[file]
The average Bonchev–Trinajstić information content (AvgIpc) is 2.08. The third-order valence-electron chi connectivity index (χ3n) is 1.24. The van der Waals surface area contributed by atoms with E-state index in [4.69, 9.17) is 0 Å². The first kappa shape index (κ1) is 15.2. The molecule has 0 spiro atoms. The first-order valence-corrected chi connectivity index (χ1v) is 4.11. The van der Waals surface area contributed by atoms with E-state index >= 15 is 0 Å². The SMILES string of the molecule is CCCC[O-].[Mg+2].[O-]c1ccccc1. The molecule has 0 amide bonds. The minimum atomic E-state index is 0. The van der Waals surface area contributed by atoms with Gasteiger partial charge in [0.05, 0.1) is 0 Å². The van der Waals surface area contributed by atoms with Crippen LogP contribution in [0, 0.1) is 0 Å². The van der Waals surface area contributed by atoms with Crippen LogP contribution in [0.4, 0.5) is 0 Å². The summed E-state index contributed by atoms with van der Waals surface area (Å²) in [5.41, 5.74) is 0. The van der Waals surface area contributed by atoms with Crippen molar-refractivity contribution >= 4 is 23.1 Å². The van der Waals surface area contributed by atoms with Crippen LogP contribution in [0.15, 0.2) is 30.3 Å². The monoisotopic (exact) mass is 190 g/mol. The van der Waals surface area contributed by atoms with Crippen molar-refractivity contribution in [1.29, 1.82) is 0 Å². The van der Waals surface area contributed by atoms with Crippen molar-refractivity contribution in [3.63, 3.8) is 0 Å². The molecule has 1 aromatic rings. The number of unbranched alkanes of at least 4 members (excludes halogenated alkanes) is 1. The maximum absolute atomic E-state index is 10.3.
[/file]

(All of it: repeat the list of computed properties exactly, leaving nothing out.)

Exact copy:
The average Bonchev–Trinajstić information content (AvgIpc) is 2.08. The third-order valence-electron chi connectivity index (χ3n) is 1.24. The van der Waals surface area contributed by atoms with E-state index in [4.69, 9.17) is 0 Å². The first kappa shape index (κ1) is 15.2. The molecule has 0 spiro atoms. The first-order valence-corrected chi connectivity index (χ1v) is 4.11. The van der Waals surface area contributed by atoms with E-state index >= 15 is 0 Å². The SMILES string of the molecule is CCCC[O-].[Mg+2].[O-]c1ccccc1. The molecule has 0 amide bonds. The minimum atomic E-state index is 0. The van der Waals surface area contributed by atoms with Gasteiger partial charge in [0.05, 0.1) is 0 Å². The van der Waals surface area contributed by atoms with Crippen LogP contribution in [0, 0.1) is 0 Å². The van der Waals surface area contributed by atoms with Crippen LogP contribution in [0.4, 0.5) is 0 Å². The summed E-state index contributed by atoms with van der Waals surface area (Å²) in [5.41, 5.74) is 0. The van der Waals surface area contributed by atoms with Crippen molar-refractivity contribution >= 4 is 23.1 Å². The van der Waals surface area contributed by atoms with Crippen LogP contribution in [0.15, 0.2) is 30.3 Å². The monoisotopic (exact) mass is 190 g/mol. The van der Waals surface area contributed by atoms with Crippen molar-refractivity contribution in [1.29, 1.82) is 0 Å². The van der Waals surface area contributed by atoms with Crippen molar-refractivity contribution in [3.63, 3.8) is 0 Å². The molecule has 1 aromatic rings. The number of unbranched alkanes of at least 4 members (excludes halogenated alkanes) is 1. The maximum absolute atomic E-state index is 10.3.